Fe brings different animals together and allows you to learn their languages to control their actions. It’s not quite like using Cappy, but does give you a sense of power beyond yourself. Using the animals to solve puzzles is fun, but usually something that is a bit fleeting as well since these animals are the key to solving the game’s puzzles – and they aren’t that hard. The toughest part of the game requires using stealth to either evade enemies or sneak up on animals to befriend them. The core platforming sections are usually pretty simple, but do allow you to chain things together with ease. Leaping from tree to tree in mid-air provides some of the game’s biggest thrills – but moments like this are few in number. Fortunately, the sheer thrill they provide makes them worth the wait as you soar from tree to tree.
There are a lot of little issues with the core gameplay – mainly a lack of variety. Everything amounts to platforming sections, a bit of stealth, animal-usage leading to puzzles being solved, and then a boss battle. There isn’t a wide variety of things to do, but what’s here is usually done well outside of some iffy-looking animations. Sometimes, jumping around on hills leads to Fe just getting stuck in an odd frame of animation for a little while. Fe controls like a dream throughout most of the adventure, and things like the timing-centric jumping sequences make you grateful that the controls are not only logically laid out but also quite responsive.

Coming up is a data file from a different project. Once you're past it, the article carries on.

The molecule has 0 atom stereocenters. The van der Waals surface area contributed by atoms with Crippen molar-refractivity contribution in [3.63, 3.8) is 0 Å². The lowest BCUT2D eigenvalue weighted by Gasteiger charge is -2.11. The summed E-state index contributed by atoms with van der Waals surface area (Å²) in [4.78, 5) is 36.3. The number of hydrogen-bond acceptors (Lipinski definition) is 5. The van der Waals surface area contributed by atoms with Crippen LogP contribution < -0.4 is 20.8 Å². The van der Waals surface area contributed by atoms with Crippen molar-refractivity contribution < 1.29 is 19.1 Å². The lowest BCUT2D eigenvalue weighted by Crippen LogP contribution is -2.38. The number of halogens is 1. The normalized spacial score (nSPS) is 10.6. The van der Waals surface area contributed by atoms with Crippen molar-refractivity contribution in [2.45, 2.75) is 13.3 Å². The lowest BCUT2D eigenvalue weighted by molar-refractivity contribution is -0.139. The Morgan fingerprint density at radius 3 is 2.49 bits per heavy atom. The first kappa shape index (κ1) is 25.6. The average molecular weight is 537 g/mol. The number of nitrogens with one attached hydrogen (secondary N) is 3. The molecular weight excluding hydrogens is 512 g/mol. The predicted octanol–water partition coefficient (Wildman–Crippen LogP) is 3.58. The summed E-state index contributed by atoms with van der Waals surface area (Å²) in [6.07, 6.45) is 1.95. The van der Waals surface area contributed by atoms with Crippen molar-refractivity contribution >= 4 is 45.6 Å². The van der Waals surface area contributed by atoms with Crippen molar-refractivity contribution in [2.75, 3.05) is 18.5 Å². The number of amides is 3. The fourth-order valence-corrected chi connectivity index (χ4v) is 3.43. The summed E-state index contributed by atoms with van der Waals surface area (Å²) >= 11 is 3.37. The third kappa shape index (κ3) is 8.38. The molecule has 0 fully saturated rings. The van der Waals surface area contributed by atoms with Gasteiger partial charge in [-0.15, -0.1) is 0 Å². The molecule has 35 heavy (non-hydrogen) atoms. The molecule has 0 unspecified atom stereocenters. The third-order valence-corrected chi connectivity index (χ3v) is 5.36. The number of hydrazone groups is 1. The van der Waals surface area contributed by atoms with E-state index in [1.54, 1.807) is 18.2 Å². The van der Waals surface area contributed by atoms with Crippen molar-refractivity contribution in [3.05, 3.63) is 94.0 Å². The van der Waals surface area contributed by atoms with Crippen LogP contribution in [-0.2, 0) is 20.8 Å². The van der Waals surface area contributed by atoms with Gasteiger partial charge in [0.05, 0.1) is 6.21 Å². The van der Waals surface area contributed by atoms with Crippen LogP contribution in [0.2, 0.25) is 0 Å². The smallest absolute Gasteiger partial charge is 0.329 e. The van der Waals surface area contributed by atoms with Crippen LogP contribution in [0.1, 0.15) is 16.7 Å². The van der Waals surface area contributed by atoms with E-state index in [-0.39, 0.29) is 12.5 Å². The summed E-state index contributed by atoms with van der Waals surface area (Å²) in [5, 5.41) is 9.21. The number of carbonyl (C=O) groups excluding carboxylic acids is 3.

Visually, Fe is stunning from beginning to end – with a few problems. The aforementioned animation issues creep in from time to time, but when the animation can play out fully, it’s beautiful. The neon-soaked world stands out immediately in every level, but each stage could definitely stand to have some more visual variety. Everything is a bright color contrasted by black and a heavily-saturated color that varies depending on the stage. It’s a set formula and while it does give the game a uniform look, it comes at the expense of visual variety and makes the adventure a bit too samey.
Musically, the slow and melodic score sucks you into the world and makes you want to see where things go just to hear more of it. The small songs formed by the animals are also quite cute and amusing to listen to. There’s a sharp sense of terror when large enemies roam in and much of that is due to how loud they sound just filling space in the world. The overall sound design of Fe is incredible, and really stands out with either a great soundbar or a solid set of gaming headphones to listen to the game with.
Fe is a well-crafted game from beginning to end. The adventure isn’t the longest in the world, but is rewarding and fun while it lasts. The platforming is mostly great, with a couple of nagging issues holding it back, while the larger-scale world-usage gives the adventure a greater sense of scope than most platformers. Its neon-soaked graphics and atmospheric soundtrack makes it a joy for both the eyes and the ears, and anyone with a thirst for a new platforming adventure should give it a shot.
Reviewed By: Jeremy Peeples
Publisher: Electronic Arts
This review is based on a digital copy of Fe for the Xbox One provided by Electronic Arts.